# alternative problem concerning Minesweeper

Discussion in 'Probability' started by cellocgw, Jun 22, 2010.

1. ### cellocgwGuest

Hi, please let me know if there's a more appropriate ng to ask this
problem. Thanks.
As we all know, a typical Minesweeper game will require several
"Guesses" during play.
My question is: has anyone done some analysis to determine whether,
for a given board size and/or mine density, there in fact exists a
starting point such that an "intelligent player" (one who understands
the logic of determining all miones/not mines from the current known
field) can start at that designated square and complete the game
without any further Guesses?
I'm tempted to try an Entropy-based analysis (given that extremely low
densities and extremely high densities of mines both are pretty much
guaranteed to have such a starting point), viewing the board sort of
like a collection of magnetic spin domains.

anyway,
thanks for any help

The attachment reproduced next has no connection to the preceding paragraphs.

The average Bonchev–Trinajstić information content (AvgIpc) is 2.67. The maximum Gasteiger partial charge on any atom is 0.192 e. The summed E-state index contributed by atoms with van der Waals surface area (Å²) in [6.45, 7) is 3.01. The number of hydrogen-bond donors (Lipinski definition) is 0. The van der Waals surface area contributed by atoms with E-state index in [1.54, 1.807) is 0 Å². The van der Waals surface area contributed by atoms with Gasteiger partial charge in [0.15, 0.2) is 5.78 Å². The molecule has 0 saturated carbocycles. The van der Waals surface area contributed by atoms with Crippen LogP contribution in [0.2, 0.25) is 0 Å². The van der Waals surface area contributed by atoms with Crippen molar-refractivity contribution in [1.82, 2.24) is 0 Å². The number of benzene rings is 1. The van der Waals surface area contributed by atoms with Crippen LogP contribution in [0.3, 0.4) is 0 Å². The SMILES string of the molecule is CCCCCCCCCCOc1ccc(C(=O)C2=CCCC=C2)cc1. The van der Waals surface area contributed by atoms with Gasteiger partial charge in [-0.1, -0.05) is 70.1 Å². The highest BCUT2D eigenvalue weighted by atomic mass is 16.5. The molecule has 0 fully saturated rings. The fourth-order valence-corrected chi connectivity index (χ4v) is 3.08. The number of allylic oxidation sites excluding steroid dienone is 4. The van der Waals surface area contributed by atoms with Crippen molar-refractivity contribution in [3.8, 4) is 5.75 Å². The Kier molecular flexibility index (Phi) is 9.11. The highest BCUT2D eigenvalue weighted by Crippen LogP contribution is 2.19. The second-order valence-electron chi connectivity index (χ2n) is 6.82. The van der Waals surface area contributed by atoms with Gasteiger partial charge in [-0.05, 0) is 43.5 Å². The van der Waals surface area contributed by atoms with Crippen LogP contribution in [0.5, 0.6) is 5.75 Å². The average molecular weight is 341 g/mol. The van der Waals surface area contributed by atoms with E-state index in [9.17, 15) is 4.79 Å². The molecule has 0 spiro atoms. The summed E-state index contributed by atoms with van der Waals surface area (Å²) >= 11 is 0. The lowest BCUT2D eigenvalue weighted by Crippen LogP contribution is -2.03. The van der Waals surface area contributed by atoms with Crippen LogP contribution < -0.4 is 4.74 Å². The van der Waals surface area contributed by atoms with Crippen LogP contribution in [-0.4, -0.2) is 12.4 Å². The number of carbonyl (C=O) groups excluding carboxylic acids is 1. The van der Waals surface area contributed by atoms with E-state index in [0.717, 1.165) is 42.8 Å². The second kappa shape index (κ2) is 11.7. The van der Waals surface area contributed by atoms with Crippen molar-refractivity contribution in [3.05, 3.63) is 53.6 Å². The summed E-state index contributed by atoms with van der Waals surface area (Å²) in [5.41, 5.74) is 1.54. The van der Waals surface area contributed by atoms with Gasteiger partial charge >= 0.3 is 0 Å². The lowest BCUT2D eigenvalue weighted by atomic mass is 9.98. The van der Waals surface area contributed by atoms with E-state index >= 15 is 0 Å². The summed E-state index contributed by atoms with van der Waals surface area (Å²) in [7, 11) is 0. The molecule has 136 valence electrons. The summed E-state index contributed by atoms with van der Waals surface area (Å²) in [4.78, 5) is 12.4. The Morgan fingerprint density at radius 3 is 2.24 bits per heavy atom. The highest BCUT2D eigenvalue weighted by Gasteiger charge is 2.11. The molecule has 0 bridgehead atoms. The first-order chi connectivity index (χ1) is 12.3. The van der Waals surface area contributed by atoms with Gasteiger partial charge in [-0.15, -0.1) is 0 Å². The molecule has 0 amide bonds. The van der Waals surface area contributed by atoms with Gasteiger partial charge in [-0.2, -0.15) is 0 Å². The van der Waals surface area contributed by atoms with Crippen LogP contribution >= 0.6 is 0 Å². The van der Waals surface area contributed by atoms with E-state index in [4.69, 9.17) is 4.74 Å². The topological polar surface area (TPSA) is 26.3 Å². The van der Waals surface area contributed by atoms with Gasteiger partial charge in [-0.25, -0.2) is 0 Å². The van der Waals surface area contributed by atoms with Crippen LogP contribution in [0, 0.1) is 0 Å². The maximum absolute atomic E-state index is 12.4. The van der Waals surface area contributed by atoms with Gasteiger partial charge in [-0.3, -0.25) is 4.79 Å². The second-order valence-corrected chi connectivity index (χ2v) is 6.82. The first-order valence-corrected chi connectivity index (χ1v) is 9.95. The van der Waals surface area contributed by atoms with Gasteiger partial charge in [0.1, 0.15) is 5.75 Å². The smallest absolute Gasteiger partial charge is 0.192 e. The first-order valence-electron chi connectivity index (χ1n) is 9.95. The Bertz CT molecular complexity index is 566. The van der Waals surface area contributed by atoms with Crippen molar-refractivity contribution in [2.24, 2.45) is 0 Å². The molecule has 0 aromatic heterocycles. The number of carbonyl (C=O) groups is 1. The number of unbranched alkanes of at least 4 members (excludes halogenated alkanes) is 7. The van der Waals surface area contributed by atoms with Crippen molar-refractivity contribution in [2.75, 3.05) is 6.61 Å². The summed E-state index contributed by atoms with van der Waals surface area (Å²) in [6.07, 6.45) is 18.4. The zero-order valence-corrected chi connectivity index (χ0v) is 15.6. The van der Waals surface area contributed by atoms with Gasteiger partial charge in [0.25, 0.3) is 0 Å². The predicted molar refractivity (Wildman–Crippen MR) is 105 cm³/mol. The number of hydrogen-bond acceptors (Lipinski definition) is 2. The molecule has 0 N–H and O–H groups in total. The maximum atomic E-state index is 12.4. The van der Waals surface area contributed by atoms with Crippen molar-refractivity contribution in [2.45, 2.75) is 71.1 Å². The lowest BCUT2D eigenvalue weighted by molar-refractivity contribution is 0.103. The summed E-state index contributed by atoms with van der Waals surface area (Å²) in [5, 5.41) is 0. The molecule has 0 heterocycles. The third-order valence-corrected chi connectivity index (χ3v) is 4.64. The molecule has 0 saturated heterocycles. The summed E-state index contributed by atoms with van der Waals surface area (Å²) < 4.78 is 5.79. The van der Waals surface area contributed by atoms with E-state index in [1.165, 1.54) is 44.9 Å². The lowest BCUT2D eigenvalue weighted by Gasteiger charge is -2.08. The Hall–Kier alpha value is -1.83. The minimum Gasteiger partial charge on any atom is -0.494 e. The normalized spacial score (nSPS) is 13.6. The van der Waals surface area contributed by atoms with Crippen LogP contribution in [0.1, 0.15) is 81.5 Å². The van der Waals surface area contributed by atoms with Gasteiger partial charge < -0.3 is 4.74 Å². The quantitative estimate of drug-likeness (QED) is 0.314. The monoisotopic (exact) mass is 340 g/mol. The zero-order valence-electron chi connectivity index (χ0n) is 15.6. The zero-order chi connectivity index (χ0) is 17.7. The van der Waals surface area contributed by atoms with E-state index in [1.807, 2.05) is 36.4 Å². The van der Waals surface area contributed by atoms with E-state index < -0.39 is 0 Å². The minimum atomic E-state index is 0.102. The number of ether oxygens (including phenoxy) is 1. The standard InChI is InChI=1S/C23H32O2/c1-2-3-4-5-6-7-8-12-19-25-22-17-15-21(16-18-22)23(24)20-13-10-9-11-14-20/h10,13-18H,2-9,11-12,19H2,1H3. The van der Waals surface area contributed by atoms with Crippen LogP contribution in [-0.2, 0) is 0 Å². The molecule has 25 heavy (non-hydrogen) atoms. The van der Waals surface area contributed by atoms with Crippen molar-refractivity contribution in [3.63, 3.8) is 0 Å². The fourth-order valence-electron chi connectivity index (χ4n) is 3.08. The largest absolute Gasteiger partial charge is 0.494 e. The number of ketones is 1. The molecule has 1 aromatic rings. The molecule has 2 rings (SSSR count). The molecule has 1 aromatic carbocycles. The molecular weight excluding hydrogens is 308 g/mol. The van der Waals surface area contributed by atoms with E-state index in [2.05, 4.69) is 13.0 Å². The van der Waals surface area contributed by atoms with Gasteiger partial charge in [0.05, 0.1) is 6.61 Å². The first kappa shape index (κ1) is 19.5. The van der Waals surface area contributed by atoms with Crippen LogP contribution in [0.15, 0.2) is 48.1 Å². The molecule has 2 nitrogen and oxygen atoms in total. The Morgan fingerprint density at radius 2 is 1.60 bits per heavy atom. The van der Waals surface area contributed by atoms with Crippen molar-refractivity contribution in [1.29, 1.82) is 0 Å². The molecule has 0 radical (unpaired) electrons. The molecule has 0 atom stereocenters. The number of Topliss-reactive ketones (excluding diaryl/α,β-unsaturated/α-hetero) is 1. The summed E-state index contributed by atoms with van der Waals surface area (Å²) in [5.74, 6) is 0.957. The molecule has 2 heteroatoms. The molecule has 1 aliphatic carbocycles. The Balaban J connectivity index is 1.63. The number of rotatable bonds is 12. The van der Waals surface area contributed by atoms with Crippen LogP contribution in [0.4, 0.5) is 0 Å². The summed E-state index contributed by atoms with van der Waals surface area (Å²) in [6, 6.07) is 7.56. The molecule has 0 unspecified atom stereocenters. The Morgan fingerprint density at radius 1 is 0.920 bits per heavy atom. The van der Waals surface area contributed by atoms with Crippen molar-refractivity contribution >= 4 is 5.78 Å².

Carl

cellocgw, Jun 22, 2010

2. ### HenryGuest

If you find yourself with a sub-position something like
* 2 2 *
2 ? ? 2
2 ? ? 2
* 2 2 *
then you will have to guess one of the question marks to go any
further. So the initial pattern
* . . *
.. . * .
.. * . .
* . . *
(or its reflection) will require a guess. You are allowed an initial
guess, but two of these patterns will force more than one guess.
There are other patterns with the same issue.

Henry, Jun 23, 2010

3. ### cellocgwGuest

Thanks-good start to the problem. So now the fun part: what's the
probability of such patterns showing up as a function of board size
and mine density? Clearly if there are only a couple mines and a big
board, that pattern can't happen. Ditto for the inverse, as you
said. Somewhere in the middle densities is where the problem gets
difficult.

cellocgw, Jun 24, 2010